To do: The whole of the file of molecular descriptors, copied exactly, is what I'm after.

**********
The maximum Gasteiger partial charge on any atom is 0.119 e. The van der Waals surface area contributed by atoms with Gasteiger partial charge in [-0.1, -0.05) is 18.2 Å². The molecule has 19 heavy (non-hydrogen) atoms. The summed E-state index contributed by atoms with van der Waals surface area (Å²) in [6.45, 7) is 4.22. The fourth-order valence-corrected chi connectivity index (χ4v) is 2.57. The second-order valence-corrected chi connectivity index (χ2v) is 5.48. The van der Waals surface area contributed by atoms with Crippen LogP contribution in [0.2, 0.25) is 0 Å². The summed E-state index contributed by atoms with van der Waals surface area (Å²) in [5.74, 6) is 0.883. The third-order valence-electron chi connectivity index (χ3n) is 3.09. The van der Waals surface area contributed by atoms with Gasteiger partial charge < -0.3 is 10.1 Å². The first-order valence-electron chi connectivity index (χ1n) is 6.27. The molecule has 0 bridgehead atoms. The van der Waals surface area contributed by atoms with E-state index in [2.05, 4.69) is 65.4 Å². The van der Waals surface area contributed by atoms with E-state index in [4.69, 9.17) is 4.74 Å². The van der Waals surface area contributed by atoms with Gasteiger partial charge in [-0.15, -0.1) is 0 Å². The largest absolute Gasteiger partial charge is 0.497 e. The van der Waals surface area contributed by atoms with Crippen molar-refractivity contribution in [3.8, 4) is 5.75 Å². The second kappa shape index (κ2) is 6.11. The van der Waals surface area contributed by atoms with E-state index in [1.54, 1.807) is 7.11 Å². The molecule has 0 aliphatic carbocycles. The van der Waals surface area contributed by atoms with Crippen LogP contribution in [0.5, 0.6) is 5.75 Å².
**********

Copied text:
The maximum Gasteiger partial charge on any atom is 0.119 e. The van der Waals surface area contributed by atoms with Gasteiger partial charge in [-0.1, -0.05) is 18.2 Å². The molecule has 19 heavy (non-hydrogen) atoms. The summed E-state index contributed by atoms with van der Waals surface area (Å²) in [6.45, 7) is 4.22. The fourth-order valence-corrected chi connectivity index (χ4v) is 2.57. The second-order valence-corrected chi connectivity index (χ2v) is 5.48. The van der Waals surface area contributed by atoms with Crippen LogP contribution in [0.2, 0.25) is 0 Å². The summed E-state index contributed by atoms with van der Waals surface area (Å²) in [5.74, 6) is 0.883. The third-order valence-electron chi connectivity index (χ3n) is 3.09. The van der Waals surface area contributed by atoms with Gasteiger partial charge < -0.3 is 10.1 Å². The first-order valence-electron chi connectivity index (χ1n) is 6.27. The molecule has 0 bridgehead atoms. The van der Waals surface area contributed by atoms with E-state index in [2.05, 4.69) is 65.4 Å². The van der Waals surface area contributed by atoms with E-state index in [4.69, 9.17) is 4.74 Å². The van der Waals surface area contributed by atoms with Gasteiger partial charge in [-0.15, -0.1) is 0 Å². The largest absolute Gasteiger partial charge is 0.497 e. The van der Waals surface area contributed by atoms with Crippen molar-refractivity contribution in [3.8, 4) is 5.75 Å². The second kappa shape index (κ2) is 6.11. The van der Waals surface area contributed by atoms with E-state index in [1.54, 1.807) is 7.11 Å². The molecule has 0 aliphatic carbocycles. The van der Waals surface area contributed by atoms with Crippen LogP contribution in [0.5, 0.6) is 5.75 Å².